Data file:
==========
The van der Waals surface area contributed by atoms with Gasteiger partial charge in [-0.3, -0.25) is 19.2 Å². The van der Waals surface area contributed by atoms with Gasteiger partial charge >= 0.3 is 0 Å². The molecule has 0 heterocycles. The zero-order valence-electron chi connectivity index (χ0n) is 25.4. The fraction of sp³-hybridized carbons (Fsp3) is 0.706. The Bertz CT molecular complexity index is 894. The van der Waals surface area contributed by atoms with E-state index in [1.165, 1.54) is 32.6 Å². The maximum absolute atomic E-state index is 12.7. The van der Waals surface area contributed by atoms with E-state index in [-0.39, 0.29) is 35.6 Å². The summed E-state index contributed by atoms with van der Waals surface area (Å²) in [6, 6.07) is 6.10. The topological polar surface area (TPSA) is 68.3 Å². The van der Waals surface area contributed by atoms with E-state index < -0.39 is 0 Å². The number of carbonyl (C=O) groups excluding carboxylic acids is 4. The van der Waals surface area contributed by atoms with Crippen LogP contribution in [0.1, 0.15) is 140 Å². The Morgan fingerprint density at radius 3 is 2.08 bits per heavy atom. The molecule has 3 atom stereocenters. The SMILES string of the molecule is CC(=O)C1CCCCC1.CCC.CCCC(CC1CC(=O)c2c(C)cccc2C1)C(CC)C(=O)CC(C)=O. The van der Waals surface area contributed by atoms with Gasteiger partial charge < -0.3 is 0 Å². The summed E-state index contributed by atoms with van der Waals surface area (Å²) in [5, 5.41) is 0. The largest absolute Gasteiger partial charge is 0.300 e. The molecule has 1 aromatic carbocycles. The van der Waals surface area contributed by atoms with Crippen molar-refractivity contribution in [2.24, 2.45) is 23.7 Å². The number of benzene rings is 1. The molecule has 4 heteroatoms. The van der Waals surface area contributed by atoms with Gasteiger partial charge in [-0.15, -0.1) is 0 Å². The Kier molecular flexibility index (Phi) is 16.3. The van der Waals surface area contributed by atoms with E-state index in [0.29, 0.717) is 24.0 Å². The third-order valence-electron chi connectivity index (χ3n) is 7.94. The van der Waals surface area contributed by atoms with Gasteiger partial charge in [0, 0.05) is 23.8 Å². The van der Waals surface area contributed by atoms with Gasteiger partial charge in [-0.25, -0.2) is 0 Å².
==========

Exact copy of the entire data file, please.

The van der Waals surface area contributed by atoms with Gasteiger partial charge in [-0.3, -0.25) is 19.2 Å². The van der Waals surface area contributed by atoms with Gasteiger partial charge >= 0.3 is 0 Å². The molecule has 0 heterocycles. The zero-order valence-electron chi connectivity index (χ0n) is 25.4. The fraction of sp³-hybridized carbons (Fsp3) is 0.706. The Bertz CT molecular complexity index is 894. The van der Waals surface area contributed by atoms with E-state index in [1.165, 1.54) is 32.6 Å². The maximum absolute atomic E-state index is 12.7. The van der Waals surface area contributed by atoms with E-state index in [-0.39, 0.29) is 35.6 Å². The summed E-state index contributed by atoms with van der Waals surface area (Å²) in [6, 6.07) is 6.10. The topological polar surface area (TPSA) is 68.3 Å². The van der Waals surface area contributed by atoms with E-state index < -0.39 is 0 Å². The number of carbonyl (C=O) groups excluding carboxylic acids is 4. The van der Waals surface area contributed by atoms with Crippen LogP contribution in [0.1, 0.15) is 140 Å². The Morgan fingerprint density at radius 3 is 2.08 bits per heavy atom. The molecule has 3 atom stereocenters. The SMILES string of the molecule is CC(=O)C1CCCCC1.CCC.CCCC(CC1CC(=O)c2c(C)cccc2C1)C(CC)C(=O)CC(C)=O. The van der Waals surface area contributed by atoms with Gasteiger partial charge < -0.3 is 0 Å². The summed E-state index contributed by atoms with van der Waals surface area (Å²) in [5, 5.41) is 0. The largest absolute Gasteiger partial charge is 0.300 e. The molecule has 1 aromatic carbocycles. The van der Waals surface area contributed by atoms with Crippen molar-refractivity contribution in [2.24, 2.45) is 23.7 Å². The number of benzene rings is 1. The molecule has 4 heteroatoms. The van der Waals surface area contributed by atoms with Gasteiger partial charge in [-0.15, -0.1) is 0 Å². The Kier molecular flexibility index (Phi) is 16.3. The van der Waals surface area contributed by atoms with E-state index in [0.29, 0.717) is 24.0 Å². The third-order valence-electron chi connectivity index (χ3n) is 7.94. The van der Waals surface area contributed by atoms with Gasteiger partial charge in [0, 0.05) is 23.8 Å². The van der Waals surface area contributed by atoms with Gasteiger partial charge in [-0.25, -0.2) is 0 Å².